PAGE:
Sigmar Gabriel
Sigmar Gabriel Reuters

A prominent Jewish organization in Germany and rival politicians reacted angrily on Thursday, after the country’s top opposition leader suggested Israel was using apartheid policies against Arabs.  

According to a report in the European Jewish Press (EJP), the comments were made by the head of the centre-left Social Democrats (SPD), Sigmar Gabriel.

Gabriel, who visited the city of Hevron, wrote on his Facebook page upon his return, “This is a lawless area for Palestinians. This is an apartheid regime for which there is no justification.”

The comments were criticized by the director of the Berlin office of the American Jewish Committee, Deidre Berger, who was quoted by EJP as having said, “The comparison of Israel to an apartheid state is an incendiary historical falsehood that delegitimizes the state of Israel.”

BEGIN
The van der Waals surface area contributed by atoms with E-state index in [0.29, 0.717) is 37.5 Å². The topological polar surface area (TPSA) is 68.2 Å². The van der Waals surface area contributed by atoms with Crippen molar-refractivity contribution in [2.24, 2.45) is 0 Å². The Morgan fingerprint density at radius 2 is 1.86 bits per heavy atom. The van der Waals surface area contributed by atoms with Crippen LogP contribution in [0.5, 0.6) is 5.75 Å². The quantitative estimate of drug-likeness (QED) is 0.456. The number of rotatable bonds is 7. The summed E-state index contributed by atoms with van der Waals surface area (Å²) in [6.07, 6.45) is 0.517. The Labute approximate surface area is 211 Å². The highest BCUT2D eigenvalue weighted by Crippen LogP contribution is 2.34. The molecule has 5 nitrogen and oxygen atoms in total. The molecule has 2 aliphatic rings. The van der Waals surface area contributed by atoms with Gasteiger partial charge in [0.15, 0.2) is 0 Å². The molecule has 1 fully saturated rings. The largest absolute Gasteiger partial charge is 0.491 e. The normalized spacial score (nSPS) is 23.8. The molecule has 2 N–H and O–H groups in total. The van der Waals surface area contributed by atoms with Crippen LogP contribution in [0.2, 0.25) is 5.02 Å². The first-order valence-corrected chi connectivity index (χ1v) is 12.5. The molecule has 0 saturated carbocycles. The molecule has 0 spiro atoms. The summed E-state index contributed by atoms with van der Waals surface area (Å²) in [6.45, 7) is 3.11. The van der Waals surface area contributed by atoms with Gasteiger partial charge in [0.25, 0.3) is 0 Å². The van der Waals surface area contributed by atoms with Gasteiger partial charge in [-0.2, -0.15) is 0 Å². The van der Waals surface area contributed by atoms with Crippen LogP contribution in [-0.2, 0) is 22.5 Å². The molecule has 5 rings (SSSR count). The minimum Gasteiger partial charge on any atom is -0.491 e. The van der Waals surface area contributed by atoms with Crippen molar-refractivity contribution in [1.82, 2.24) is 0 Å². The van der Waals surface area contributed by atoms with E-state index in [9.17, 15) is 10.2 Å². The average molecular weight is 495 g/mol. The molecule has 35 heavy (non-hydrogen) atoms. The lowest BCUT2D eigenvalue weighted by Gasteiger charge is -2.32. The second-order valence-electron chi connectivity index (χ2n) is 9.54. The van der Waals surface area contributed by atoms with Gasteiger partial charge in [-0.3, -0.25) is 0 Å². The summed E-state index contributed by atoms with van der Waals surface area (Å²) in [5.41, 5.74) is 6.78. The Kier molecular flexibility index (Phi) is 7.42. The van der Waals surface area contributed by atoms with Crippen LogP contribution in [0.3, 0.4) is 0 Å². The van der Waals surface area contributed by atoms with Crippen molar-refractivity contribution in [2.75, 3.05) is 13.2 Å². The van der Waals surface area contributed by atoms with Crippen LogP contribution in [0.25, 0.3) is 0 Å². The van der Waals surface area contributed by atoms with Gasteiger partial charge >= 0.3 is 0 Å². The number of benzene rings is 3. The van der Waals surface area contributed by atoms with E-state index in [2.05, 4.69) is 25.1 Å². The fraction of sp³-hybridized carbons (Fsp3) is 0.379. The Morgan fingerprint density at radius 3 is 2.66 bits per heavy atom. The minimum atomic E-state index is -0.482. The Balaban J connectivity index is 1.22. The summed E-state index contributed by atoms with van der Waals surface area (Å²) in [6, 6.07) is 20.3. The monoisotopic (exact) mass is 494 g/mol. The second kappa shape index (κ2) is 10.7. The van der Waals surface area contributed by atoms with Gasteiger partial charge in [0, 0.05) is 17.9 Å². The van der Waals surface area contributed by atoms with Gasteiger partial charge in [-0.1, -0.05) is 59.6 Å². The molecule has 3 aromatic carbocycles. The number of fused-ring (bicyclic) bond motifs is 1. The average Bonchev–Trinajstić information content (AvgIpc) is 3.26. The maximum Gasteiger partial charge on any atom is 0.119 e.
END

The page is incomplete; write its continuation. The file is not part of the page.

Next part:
Gabriel’s remarks were attacked by his political opponents as well, according to the report. The general secretary of Chancellor Angela Merkel's Christian Democrats, Hermann Groehe, called on Gabriel to apologize immediately for his “verbal failure.”

The report said that Gabriel, who hopes to replace Merkel as leader of Germany in elections expected in late 2013, sought to clarify his remarks in later postings on his Facebook page.  

Acknowledging that his words were “dramatic”, he added, “If my formulation led to the misinterpretation that I wanted to compare Israel and its government with the old South African apartheid regime, I am sorry.”

Gabriel added, “I believe the current settlement policy is wrong. I believe the conditions in Hebron are shameful. Both these things would not move me so much if I were not a friend of Israel.”

He concluded by saying, “We do neither ourselves nor our friends in Israel any favors by always dressing up our criticism in flowery diplomatic language.”